8 July 2013
The Behind the Scenes of Graffiti
Graffiti is writing or drawings that have been scribbled, scratched, or sprayed illegally on a wall or other surface in a public place. Controversies that surround graffiti continue to create disagreement amongst city officials, law enforcement, and writers who wish to display and appreciate work in public locations. In “Graffiti: Taking a Closer Look”, author and former policeman Christopher Grant discusses graffiti as a threat to the community. Graffiti can be viewed as a quality of life issue, and its detractors suggest that the presence of graffiti contributes to a general sense of squalor and a heightened fear of crime. I side with Grant’s view that graffiti has a strong negative influence on property values and lowers the tax base. Yet I do not side on his view of graffiti as a negative influence in art and communication.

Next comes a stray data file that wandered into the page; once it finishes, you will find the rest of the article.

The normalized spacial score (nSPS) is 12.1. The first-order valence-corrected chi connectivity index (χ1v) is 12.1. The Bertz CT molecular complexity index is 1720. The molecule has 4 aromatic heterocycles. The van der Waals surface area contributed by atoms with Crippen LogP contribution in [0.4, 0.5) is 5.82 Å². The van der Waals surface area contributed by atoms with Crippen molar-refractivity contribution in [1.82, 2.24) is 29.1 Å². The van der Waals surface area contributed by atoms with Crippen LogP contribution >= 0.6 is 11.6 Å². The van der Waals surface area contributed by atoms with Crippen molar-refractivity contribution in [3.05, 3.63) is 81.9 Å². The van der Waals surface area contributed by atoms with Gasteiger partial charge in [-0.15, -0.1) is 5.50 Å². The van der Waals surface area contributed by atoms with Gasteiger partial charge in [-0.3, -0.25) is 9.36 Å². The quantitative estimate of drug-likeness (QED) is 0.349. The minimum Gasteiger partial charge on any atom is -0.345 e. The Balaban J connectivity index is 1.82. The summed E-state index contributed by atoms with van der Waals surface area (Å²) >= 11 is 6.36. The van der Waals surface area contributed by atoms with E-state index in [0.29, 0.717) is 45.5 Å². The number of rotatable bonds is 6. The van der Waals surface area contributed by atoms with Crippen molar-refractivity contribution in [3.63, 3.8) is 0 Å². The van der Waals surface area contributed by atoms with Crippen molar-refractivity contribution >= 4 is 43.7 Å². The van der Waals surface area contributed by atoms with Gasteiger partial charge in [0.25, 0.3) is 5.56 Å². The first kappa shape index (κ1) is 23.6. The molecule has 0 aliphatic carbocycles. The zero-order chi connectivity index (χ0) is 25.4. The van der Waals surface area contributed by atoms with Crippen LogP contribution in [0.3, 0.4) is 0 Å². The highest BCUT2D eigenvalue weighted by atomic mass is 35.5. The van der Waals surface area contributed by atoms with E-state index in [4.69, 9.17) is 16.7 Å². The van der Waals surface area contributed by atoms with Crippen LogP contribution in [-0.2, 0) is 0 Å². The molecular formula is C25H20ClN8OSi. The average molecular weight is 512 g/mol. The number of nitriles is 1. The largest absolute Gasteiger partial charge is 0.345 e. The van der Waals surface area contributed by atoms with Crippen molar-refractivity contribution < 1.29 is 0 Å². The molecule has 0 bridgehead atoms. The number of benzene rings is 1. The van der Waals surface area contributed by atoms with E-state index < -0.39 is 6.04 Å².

I differ with Grant that graffiti is a negative influence to art. Graffiti is revolutionary, in my opinion and any revolution might be considered a crime. People who are oppressed or suppressed need an outlet, so some have chosen to write on walls. Grant claims, “For youths who may not be able to express themselves through other media… graffiti represents an easily accessible and effective way to communicate with large audience” (339). Artists have challenged art by situating it in non-art contexts. Words do not always need to be known in order to form sentences. As an artist myself, I need to express and inspire myself through visualization. I believe what makes it popular is in terms of expression. People express themselves in different ways and it takes a true artist to tie all this together. I am not necessarily claiming that art defines culture, but rather, I am proclaiming the notion that it is visual representation of particular beliefs and attitudes, and quite certainly, is a material display that it has the ability to contribute...